Well, I got the first ostomy bag in January of 2001 and that March, I finally received a Porta Cath b/c my veins were shot. In October of that year, they removed my colon and rectum b/c even with bypassing the colon for a while, it was still 95% diseased, as were my rectum and anus. After the surgery (at Duke), they sent me home and 5 days later, I was back at Duke via ambulance b/c I was vomitting feces, due to a kink between my incision and my stoma. I was Septic and fading fast, I had an NG tube for 3 weeks, slept on cooling sheets, received blood b/c my counts were so low, etc. I was at the hospital for 2 months and I do not remember 3 weeks of my life...SCARY. They were about to re-open and fix the kink and they just happened to do one more x-ray and it had unkinked on its own, but to this day, it will get a little kinky every now and again and with all the scar tissue and adhesions, I have had a few bad attacks over the years. The following March 2002, they removed the Anus, but there was still active Crohns at the time they removed it and to this day, that one issue has caused so many problems. The November after the surgery in 2002, they put a wound vac in my anal wound...okay, for those of you who have not had the pleasure, just imagine a brillo pad being shoved up into your bottom, which is an open wound and then being taped in and then and only then, you get plugged into a little vacuum and you have to lay on your side for 5 weeks (time varies). A home health care nurse had to come and change the sponge (nothing soft about it) and I would get a good dose of RX before the change, but once you have been on meds for so long, there is not that much that works that great. I had to give myself daily injections to prevent clotting and I did start to get sores, just from laying on my side and not being able to move b/c of the FEAR that the sponge would come unhooked or something would happen that would cause the "NURSE" to come back (actually, she was great). My mom and I would joke "no wonder my butt (used a different word :)) hurt, there was a duck in it...(the vacuum made like a quacking noise sometimes). What would we do without laughter?

Well, over the last six to seven years, I have had 30 surgeries/procedures. I have had to have a lot of EUA's to try to find where the drainage was coming from b/c I would have drainage from my vagina and I did not know why and neither did the dr's. I have suffered b/c of pretty much no immune system and so many other ailments and illnesses, I have tried to forget. I had my last surgery 21 months ago to try to fix the fistulas that remain from the "old days". The surgeon was the best of the best, who only treats patients recovering from cancer or disease that cause the need for repair surgery. He is head of gyn.onc. at UNC-CH and only sees patients as they are presented to him by another doctor. I adore him and his nurse and they did their best to help. He went in and pretty much spliced open the vagina, cut out the fistulas and one sinus cavity and removed scar tissue at the base of the vagina and left the whole area open to close back and heal on its own. I had to pack and repack the wound and yes, it was very painful, but the worse part being my coping mechanism completely failing!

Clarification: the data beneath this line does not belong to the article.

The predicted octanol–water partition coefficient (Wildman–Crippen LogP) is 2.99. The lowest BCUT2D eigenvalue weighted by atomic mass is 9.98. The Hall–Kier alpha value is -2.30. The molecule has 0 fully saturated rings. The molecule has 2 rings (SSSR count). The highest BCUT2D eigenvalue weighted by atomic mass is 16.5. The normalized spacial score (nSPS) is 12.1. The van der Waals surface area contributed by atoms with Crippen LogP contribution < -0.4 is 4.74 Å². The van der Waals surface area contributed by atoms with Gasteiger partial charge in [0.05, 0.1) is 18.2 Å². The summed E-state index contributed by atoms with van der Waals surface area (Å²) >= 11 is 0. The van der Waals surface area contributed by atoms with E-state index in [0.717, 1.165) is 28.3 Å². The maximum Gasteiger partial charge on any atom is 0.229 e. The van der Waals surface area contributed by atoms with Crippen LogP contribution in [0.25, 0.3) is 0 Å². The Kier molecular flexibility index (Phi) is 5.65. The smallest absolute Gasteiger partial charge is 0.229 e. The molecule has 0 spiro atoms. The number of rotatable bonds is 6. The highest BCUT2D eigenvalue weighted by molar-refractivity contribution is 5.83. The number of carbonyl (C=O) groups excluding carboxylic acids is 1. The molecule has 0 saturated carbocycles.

I had always taken about 6 - 8 weeks to heal/recover and I was glad to say, I am good, it could always be worse, etc. I had my coping mechanism down pat and all of a sudden...The surgery was right before T'giving and after Christmas, I started feeling a lot worse and run down all the time. My personality changed and it caused me to not want to leave the house, not to talk, very lethargic, NO ENERGY and I started feeling a lot of heaviness in my chest. The chest pain started out slow and small and by the end of Feb., I could no longer deal with the pain. I went to the G.I. and they did a whole series of upper/lower tests and everything was coming back clear. It finally dawned on us (myself, live in boyfriend, drs), that is was anxiety/depression, brought about my all of the general anesthesia, pain meds and my body just being TIRED... I had never dealt with this before and it just got worse and worse, until I started seeing a physciatrist every 4-6 weeks and a therapist once a week. The dr. told me that b/c of all the med's and stress to my body, the chemicals in my brain were firing the wrong way and to the wrong places. Neither the dr. or myself wanted to just put a "band aid" on it, so therapy was not even a question! It took a while b/c I had a flare during the summer brought about by a final treatment to heal the last surgical wound and then the heat of the summer, which always makes me feel worse and I had to completely re-group. My flares now consist of skin ulcers, which show up on my legs, arms, scalp and in my mouth, as well as inflamation in my joints. I always got the skin ulcers before, but never this bad!

Well, last November a year after the surgery, I finally had a break through in therapy (only took 5 months), but you know finding the right meds for symptoms and pain, as well as coming down with every cold or illness, does not help make recovery better! Myself and my boyfriend / domestic partner had to deal with the news, that I would not be able to have children and this past b-day (34) was especially hard, rare for me b/c I love b-days and do not really care about age, but I knew 35 was the cut off for me if I were able to have children b/c of being SO very high risk, so even though I have been dealing with the news for a while, it was still sad for me. My boyfriend and I have the same b-day, so we go away for our b-days, which helped, but you still think...what if? I have learned to say...This sucks, I feel bad, not fair, and not immediately follow it up with guilty feelings, even though I do know and do believe that it could be worse. I am fortunate to have a great family, support system and the love of a great man and a beautiful 70 lb 4-legged baby, my boxer Tori. I also will continue with therapy b/c 5 years from now, I do not want to wake up dealing with the same feelings about my health and/or children. I want to learn to deal in a healthy and healing way.

I am just now getting over an infection that settled in my lymph nodes and sinuses and the anti-biotic wrecked my system, so that has me aggrevated, but as far as my feelings on my "bag" are concerned...I have learned over 7 years, how to see it as a good thing. Please don't get me wrong, I have about 4 pity parties a year in regards to the bag, but I am told I am fine the way I am and lets go, so I do. I wear a tankini to the beach or pool with the swim skirt that is popular now and nobody can tell. I have come up with my own treatments for skin irritation and ways to cope or deal with the colostomy bag (even in regards to lingerie, intimacy, everyday life, etc) and I would be sincerely glad to share with whoever is interested. (Contact me here on this Board)
I have worked with younger patients in the past, especially females headed off on their own, who are just being diagnosed or just having the surgery. I am sorry about the long post, but I feel like to understand a persons thoughts, you have to know where they have been. Thank you. :)